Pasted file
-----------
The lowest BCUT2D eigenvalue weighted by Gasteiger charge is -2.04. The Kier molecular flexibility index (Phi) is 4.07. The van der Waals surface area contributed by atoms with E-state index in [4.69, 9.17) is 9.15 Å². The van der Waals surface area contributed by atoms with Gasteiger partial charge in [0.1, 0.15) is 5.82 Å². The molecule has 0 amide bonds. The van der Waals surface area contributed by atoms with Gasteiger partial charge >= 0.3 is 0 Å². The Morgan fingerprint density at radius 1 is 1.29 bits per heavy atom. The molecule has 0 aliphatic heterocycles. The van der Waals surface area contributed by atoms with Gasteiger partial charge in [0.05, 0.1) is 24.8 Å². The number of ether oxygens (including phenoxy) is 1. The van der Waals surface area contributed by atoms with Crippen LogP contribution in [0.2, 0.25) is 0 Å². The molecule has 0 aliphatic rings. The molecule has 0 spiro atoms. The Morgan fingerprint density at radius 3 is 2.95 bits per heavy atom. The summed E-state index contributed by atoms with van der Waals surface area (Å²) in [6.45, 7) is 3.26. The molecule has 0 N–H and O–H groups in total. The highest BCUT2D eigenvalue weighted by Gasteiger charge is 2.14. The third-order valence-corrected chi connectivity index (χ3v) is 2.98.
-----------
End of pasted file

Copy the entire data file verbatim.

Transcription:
The lowest BCUT2D eigenvalue weighted by Gasteiger charge is -2.04. The Kier molecular flexibility index (Phi) is 4.07. The van der Waals surface area contributed by atoms with E-state index in [4.69, 9.17) is 9.15 Å². The van der Waals surface area contributed by atoms with Gasteiger partial charge in [0.1, 0.15) is 5.82 Å². The molecule has 0 amide bonds. The van der Waals surface area contributed by atoms with Gasteiger partial charge >= 0.3 is 0 Å². The Morgan fingerprint density at radius 1 is 1.29 bits per heavy atom. The molecule has 0 aliphatic heterocycles. The van der Waals surface area contributed by atoms with Gasteiger partial charge in [0.05, 0.1) is 24.8 Å². The number of ether oxygens (including phenoxy) is 1. The van der Waals surface area contributed by atoms with Crippen LogP contribution in [0.2, 0.25) is 0 Å². The molecule has 0 aliphatic rings. The molecule has 0 spiro atoms. The Morgan fingerprint density at radius 3 is 2.95 bits per heavy atom. The summed E-state index contributed by atoms with van der Waals surface area (Å²) in [6.45, 7) is 3.26. The molecule has 0 N–H and O–H groups in total. The highest BCUT2D eigenvalue weighted by Gasteiger charge is 2.14. The third-order valence-corrected chi connectivity index (χ3v) is 2.98.